However, to effectively use botanical cannabis, some researchers argue that doctors should reject the idea of creating a single potent drug to treat an isolated problem. Instead, these researchers believe that doctors should return to a philosophy of treating multiple possible problems with a low dosage of a single, wide-range medication. These scientists, including noted cannabis researcher Vincenzo Di Marzo, also believe that some cancers and other diseases may come from an imbalance of some natural systems within the human body.

This concept of poly-pharmacology remains in practice in traditional Chinese medicine. Instead of using a single herb to treat a specific problem, practitioners prescribe a combination of herbs called herbal formulas. The combinations of these herbs, some of which may have no discernible benefit on their own, are well-known to have many benefits from numerous past studies. Experts carefully combine the herbs to create the necessary treatment for a combination of related health problems.

Known Instances of the Entourage Effect in Cannabis

While the effect of CBD on THC is the most notable illustration of the entourage effect, research also indicates that cannabinoids and terpenes may also combine to achieve greater therapeutic advantages. Studies indicate that certain terpenes may impact the blood-brain barrier, which may explain why certain cannabinoids have greater efficacy when they do not operate in isolation.

In the whole-plant cannabis versus synthetic-cannabis medication debate, all researchers agree that the entourage effect is still not a concept that they fully understand. Further research into exactly how THC, CBD and other important cannabis compounds work will allow scientists to make better recommendations for how to use cannabis compounds to treat various diseases and ailments. With nearly 500 different cannabis components to explore, the field of whole-plant and synthetic-cannabinoid medications is wide open for new and exciting developments.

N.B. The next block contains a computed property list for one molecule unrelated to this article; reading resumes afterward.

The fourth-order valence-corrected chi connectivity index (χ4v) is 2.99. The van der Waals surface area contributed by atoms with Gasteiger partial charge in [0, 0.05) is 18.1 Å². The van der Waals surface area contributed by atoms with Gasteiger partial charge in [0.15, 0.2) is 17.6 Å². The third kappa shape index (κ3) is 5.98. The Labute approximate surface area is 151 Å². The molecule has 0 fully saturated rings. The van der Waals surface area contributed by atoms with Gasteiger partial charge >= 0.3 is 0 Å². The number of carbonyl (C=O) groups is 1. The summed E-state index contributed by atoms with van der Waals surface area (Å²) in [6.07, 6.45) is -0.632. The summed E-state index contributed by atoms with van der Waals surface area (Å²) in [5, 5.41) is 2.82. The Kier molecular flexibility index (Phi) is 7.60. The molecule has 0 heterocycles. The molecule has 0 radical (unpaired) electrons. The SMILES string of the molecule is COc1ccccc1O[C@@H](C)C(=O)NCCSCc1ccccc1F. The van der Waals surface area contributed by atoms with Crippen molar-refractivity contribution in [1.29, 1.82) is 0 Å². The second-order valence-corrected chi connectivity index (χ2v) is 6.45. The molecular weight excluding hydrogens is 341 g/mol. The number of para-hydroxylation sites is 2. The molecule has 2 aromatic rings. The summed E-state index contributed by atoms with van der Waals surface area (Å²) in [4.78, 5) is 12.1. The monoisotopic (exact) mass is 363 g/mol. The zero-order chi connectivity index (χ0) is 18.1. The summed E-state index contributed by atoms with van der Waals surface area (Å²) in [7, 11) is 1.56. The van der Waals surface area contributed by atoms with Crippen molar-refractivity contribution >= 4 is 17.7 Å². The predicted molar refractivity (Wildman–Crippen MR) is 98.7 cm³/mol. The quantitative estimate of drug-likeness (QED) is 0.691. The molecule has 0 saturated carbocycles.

Terpenes, or isoprenoids, provide cannabis with its unique bouquet. The molecules are quite small and consist of repeating units of a compound called isoprene. Although less well-known than the major cannabinoids, terpenes are instrumental to the physiological and psychoactive effects of cannabis. The relationship between terpenes and cannabinoids, known as the “entourage effect,” ultimately differentiates one strain of cannabis from another.

Terpenes play a vital role in the plant kingdom; they deter insect predation, protect plants from environmental stresses, and act as building blocks for more complex molecules, such as cannabinoids. Many terpenes act synergistically with other varieties of terpenes, and some either catalyze or inhibit formation of different compounds within a plant. Understanding how terpenes function allows scientists to manipulate cannabinoids to desired ratios.

Terpenes are fragrant oils that give cannabis its aromatic diversity. They’re what give Blueberry its signature berry smell, Sour Diesel it’s funky fuel flavor, and Lavender its sweet floral aroma. These oils are secreted in the flower’s sticky resin glands, the same ones that produce THC, CBD, and other cannabinoids. Terpenes are by no means unique to cannabis; they can be found in many other herbs, fruits, and plants as well.

Around 200 terpenes have been found in cannabis, but only a few of these odiferous oily substances appear in amounts substantial enough to be noteworthy. Among them are monoterpenes, diterpenes, and sesquiterpenes.